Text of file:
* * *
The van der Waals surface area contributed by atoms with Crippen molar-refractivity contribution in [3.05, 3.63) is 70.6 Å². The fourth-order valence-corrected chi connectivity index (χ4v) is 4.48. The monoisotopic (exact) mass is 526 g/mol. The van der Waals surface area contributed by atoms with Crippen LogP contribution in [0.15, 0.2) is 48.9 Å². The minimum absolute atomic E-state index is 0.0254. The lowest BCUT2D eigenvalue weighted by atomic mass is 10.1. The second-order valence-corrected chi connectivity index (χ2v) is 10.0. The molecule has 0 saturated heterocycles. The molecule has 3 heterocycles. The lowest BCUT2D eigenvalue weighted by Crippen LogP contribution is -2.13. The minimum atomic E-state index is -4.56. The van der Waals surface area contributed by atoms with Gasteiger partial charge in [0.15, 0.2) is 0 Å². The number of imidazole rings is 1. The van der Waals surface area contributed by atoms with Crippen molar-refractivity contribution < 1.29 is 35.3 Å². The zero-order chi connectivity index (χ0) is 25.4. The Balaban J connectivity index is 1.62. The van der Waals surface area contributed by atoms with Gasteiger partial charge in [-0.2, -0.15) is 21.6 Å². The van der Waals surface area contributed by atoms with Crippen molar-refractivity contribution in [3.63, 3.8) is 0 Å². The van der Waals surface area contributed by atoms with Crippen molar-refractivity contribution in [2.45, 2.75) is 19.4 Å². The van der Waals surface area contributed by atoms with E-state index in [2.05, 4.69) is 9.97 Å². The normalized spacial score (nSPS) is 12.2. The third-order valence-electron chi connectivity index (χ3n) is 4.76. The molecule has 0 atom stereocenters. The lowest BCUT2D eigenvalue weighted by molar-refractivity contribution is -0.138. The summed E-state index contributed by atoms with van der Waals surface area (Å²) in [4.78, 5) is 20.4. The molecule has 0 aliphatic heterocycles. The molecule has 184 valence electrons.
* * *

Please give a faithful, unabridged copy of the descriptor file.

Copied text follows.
The van der Waals surface area contributed by atoms with Crippen molar-refractivity contribution in [3.05, 3.63) is 70.6 Å². The fourth-order valence-corrected chi connectivity index (χ4v) is 4.48. The monoisotopic (exact) mass is 526 g/mol. The van der Waals surface area contributed by atoms with Crippen LogP contribution in [0.15, 0.2) is 48.9 Å². The minimum absolute atomic E-state index is 0.0254. The lowest BCUT2D eigenvalue weighted by atomic mass is 10.1. The second-order valence-corrected chi connectivity index (χ2v) is 10.0. The molecule has 0 saturated heterocycles. The molecule has 3 heterocycles. The lowest BCUT2D eigenvalue weighted by Crippen LogP contribution is -2.13. The minimum atomic E-state index is -4.56. The van der Waals surface area contributed by atoms with Gasteiger partial charge in [0.15, 0.2) is 0 Å². The number of imidazole rings is 1. The van der Waals surface area contributed by atoms with Crippen molar-refractivity contribution < 1.29 is 35.3 Å². The zero-order chi connectivity index (χ0) is 25.4. The Balaban J connectivity index is 1.62. The van der Waals surface area contributed by atoms with Gasteiger partial charge in [-0.2, -0.15) is 21.6 Å². The van der Waals surface area contributed by atoms with Crippen molar-refractivity contribution in [3.63, 3.8) is 0 Å². The van der Waals surface area contributed by atoms with Crippen molar-refractivity contribution in [2.45, 2.75) is 19.4 Å². The van der Waals surface area contributed by atoms with E-state index in [2.05, 4.69) is 9.97 Å². The normalized spacial score (nSPS) is 12.2. The third-order valence-electron chi connectivity index (χ3n) is 4.76. The molecule has 0 atom stereocenters. The lowest BCUT2D eigenvalue weighted by molar-refractivity contribution is -0.138. The summed E-state index contributed by atoms with van der Waals surface area (Å²) in [4.78, 5) is 20.4. The molecule has 0 aliphatic heterocycles. The molecule has 184 valence electrons.